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UDL On Campus · Universal Design for Learning in Higher Education


Accessibility at a Glance

Accessibility at a Glance


What is this resource about? This resource discusses the ways in which audio can be used as an engaging instructional tool and addresses guidelines for making audio accessible. The Example provides an idea for incorporating audio in an educational setting. Resources provides external links for sources of educational podcasts.


Why is this important for higher education? Audio files are becoming more widely used in higher education, particularly for online courses. Whether selecting or creating audio files, there are a number of things to take into consideration.

UDL Connection

Affective network icon

Audio-based materials, such as podcasts, music, speeches, etc., can capture students’ interests and spark rich discussions.

Strategic network icon

Provide multiple means of action and expression: Offer options for students to express their knowledge, such as podcasts, to mitigate communication barriers.

Recognition network icon

Provide multiple means of representation: Audio-based materials can offer students an alternative way of receiving content. For example, a student may use an audiobook version of a text or listen to text-to-speech as she reads a journal article. Audio-based materials can also be the primary medium for content. For example, a student may use bioacoustics to explore an ecosystem's biodiversity.


Mr. Carreno is a lecturer in the department of business administration at a local community college. He is teaching an upcoming course that focuses on the impact of social, cultural, technological forces on business organization. He has compiled a number of interesting podcasts that he plans on using to introduce topics and prompt classroom discussion. For example, he chooses this podcast from Marketplace where host Kai Ryssdal interviews Jack Dorsey, CEO of Square and co-founder of Twitter. In advance of the semester, he ensures that all podcasts have accompanying transcripts, and he creates transcripts for the few that do not have one available. Although there are lots of options for creating transcripts, both in-house and through outside services, he decides to make them himself using a free web application called oTranscribe. He uploads the audio files to his course website and makes sure that the transcripts are posted alongside them. Mr. Carreno outlines the learning goals and prompts for discussion to give context to each podcast link.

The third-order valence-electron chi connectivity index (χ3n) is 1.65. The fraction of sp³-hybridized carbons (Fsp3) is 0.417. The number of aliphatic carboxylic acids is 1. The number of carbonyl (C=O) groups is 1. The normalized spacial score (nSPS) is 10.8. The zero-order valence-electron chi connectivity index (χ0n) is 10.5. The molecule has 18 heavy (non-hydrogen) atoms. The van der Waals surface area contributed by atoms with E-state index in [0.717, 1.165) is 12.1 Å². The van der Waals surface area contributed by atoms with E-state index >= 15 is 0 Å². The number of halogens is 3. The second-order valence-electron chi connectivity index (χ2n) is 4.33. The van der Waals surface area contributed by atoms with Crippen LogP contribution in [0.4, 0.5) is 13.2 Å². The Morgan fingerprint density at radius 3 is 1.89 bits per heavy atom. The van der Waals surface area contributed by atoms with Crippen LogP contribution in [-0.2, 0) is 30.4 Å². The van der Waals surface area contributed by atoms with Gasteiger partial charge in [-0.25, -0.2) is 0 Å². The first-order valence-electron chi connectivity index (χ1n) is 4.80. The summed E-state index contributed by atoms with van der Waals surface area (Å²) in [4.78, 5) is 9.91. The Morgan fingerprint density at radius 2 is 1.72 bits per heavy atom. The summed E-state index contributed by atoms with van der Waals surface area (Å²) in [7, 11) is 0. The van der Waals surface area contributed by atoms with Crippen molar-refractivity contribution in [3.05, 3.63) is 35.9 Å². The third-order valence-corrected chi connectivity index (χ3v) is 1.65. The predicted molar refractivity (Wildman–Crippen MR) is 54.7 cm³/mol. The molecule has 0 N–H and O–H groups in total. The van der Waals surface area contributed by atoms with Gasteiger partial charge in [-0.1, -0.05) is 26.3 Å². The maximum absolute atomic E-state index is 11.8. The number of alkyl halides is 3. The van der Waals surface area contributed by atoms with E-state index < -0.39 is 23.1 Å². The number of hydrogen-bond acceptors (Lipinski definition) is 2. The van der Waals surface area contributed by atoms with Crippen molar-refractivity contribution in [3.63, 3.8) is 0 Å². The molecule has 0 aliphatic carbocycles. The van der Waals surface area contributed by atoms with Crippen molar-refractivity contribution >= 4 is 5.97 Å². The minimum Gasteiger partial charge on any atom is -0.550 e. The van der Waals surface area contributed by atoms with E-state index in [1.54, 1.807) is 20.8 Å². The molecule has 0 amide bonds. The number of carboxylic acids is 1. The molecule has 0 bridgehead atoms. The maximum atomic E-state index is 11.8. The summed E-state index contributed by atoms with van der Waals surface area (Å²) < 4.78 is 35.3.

More Examples

Visit the website of Steven D. Krause from Eastern Michigan University to see how he uses podcasts and other audio files in his online writing course.

Creating and Selecting Audio

Research suggests that students tend to value the opportunity to listen to material they may have missed or need to review multiple times.1 For this reason, instructors may choose to use audio for in a variety of ways:

  • Record a lecture and pair it with slides
  • Record an explanation of a complex diagram or relationship in your own words for students to review
  • Create a series of short audio pieces to introduce or connect topics throughout the course
  • Share hints, tips, or step-by-step instructions
  • Provide feedback on assignments
  • Explain the relevance and application of learning objectives more deeply